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Discussion Starter · #289 ·
Done painting!

I sprayed epoxy sealer and base yesterday and then sprayed the clear today.
All went pretty well except for a couple of sags on the hood with 1 little run. I sprayed the clear just a little too heavy on one of the 4 coats.
I believe I will be able to sand them out OK. I think I'll try spreading a thin coat of glazing putty over and around the sag and then sand. When the putty is sanded it off so is the sag and run. I haven't done this before but I heard it works very well.






Other updates:

I stopped by the upholstery shop this week and they are going to get my convertible top ordered. His preferred brand is Robbins and has been buying from them for many years. I project it will be next summer before I'm ready to take the car down there but better to order stuff early with all the supply chain issues going on. He hasn't gotten the seats done yet but it sounded like he would get to those in a month or two.
I also ordered door panels, convertible top boot, well liner and a few other items from Legendary. They project it will be August before I will get the panels! I didn't expect quite that long of lead time.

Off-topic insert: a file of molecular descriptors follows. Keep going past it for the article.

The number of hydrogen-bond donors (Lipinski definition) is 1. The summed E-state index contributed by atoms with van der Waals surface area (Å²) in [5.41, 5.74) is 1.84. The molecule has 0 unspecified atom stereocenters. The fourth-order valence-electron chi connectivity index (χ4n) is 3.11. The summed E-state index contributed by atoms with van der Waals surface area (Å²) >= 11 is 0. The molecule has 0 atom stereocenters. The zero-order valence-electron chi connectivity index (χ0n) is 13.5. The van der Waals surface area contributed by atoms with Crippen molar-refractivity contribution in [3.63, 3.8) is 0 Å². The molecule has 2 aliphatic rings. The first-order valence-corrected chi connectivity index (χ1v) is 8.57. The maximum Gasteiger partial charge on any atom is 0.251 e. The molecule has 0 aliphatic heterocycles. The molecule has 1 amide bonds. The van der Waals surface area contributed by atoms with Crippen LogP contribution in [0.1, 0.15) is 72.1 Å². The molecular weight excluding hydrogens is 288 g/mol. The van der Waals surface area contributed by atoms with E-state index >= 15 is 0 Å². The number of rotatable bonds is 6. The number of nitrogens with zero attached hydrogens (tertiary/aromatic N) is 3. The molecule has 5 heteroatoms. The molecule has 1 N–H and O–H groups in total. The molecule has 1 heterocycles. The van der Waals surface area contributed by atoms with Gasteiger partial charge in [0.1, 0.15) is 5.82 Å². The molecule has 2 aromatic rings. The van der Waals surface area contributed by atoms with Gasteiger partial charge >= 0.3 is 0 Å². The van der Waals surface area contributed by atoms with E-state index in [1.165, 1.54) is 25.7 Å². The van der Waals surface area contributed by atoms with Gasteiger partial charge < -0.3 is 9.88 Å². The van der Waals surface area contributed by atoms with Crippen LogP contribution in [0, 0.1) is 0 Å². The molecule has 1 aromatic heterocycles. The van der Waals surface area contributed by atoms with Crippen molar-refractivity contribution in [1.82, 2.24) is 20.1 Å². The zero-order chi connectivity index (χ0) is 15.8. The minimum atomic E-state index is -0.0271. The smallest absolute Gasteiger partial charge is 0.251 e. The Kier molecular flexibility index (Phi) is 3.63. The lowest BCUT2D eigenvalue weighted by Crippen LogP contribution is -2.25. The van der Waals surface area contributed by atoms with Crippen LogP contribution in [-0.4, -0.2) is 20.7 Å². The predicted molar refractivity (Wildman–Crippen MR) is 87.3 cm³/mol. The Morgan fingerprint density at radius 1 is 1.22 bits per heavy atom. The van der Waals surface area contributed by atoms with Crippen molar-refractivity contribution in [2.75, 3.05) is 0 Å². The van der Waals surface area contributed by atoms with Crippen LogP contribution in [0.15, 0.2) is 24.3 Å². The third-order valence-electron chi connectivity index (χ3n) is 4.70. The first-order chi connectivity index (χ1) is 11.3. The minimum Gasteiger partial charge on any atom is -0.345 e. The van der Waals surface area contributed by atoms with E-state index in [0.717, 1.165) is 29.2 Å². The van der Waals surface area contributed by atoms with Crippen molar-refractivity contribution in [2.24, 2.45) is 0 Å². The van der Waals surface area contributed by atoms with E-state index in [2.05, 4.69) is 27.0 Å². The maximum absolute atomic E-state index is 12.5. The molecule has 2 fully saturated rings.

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I don't see any runs, looks great and now you're probably going to hold your breath and almost be naked around the car to not cause any damage putting it together 😉 Are you going to assemble then cut and buff, seems easier that way idk.
 

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Discussion Starter · #291 ·
I don't see any runs, looks great and now you're probably going to hold your breath and almost be naked around the car to not cause any damage putting it together 😉 Are you going to assemble then cut and buff, seems easier that way idk.
Here's the 2 sagged areas on the hood:


As it hangs the sags are in the upper right and lower left.
These are the only sags that I did on the entire job. Hanging the hood probably made it more difficult for me to keep at the correct distance with my spray gun.

Also here's a photo that shows a bit more orange peel and a spot where I color sanded a bit. After I shut my exhaust fans down a bug must have come in and landed on the door there. It came right out easily using the 1000 grit paper. As you can see the orange peel flattens right out as well.